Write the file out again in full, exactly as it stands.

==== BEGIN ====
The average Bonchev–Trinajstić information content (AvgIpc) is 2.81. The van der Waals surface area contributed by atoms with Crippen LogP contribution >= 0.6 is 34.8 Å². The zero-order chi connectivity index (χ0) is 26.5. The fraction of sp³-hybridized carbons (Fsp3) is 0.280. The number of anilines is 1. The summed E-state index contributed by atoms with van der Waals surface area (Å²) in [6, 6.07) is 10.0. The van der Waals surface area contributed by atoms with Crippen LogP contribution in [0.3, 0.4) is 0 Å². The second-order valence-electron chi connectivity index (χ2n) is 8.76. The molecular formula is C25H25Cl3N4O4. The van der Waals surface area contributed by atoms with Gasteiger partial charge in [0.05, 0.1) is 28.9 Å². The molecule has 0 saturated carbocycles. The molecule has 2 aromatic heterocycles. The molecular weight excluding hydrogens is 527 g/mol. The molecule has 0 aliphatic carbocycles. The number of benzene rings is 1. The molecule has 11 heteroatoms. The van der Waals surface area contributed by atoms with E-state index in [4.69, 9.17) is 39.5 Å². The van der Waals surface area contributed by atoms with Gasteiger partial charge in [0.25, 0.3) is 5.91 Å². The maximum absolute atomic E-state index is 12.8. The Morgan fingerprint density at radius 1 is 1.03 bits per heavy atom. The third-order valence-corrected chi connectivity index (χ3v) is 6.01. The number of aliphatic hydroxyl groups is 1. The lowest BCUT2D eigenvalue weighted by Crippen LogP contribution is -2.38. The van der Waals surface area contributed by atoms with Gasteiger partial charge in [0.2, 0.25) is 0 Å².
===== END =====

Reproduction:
The average Bonchev–Trinajstić information content (AvgIpc) is 2.81. The van der Waals surface area contributed by atoms with Crippen LogP contribution >= 0.6 is 34.8 Å². The zero-order chi connectivity index (χ0) is 26.5. The fraction of sp³-hybridized carbons (Fsp3) is 0.280. The number of anilines is 1. The summed E-state index contributed by atoms with van der Waals surface area (Å²) in [6, 6.07) is 10.0. The van der Waals surface area contributed by atoms with Crippen LogP contribution in [0.3, 0.4) is 0 Å². The second-order valence-electron chi connectivity index (χ2n) is 8.76. The molecular formula is C25H25Cl3N4O4. The van der Waals surface area contributed by atoms with Gasteiger partial charge in [0.05, 0.1) is 28.9 Å². The molecule has 0 saturated carbocycles. The molecule has 2 aromatic heterocycles. The molecular weight excluding hydrogens is 527 g/mol. The molecule has 0 aliphatic carbocycles. The number of benzene rings is 1. The molecule has 11 heteroatoms. The van der Waals surface area contributed by atoms with E-state index in [4.69, 9.17) is 39.5 Å². The van der Waals surface area contributed by atoms with Gasteiger partial charge in [0.25, 0.3) is 5.91 Å². The maximum absolute atomic E-state index is 12.8. The Morgan fingerprint density at radius 1 is 1.03 bits per heavy atom. The third-order valence-corrected chi connectivity index (χ3v) is 6.01. The number of aliphatic hydroxyl groups is 1. The lowest BCUT2D eigenvalue weighted by Crippen LogP contribution is -2.38. The van der Waals surface area contributed by atoms with Gasteiger partial charge in [0.2, 0.25) is 0 Å².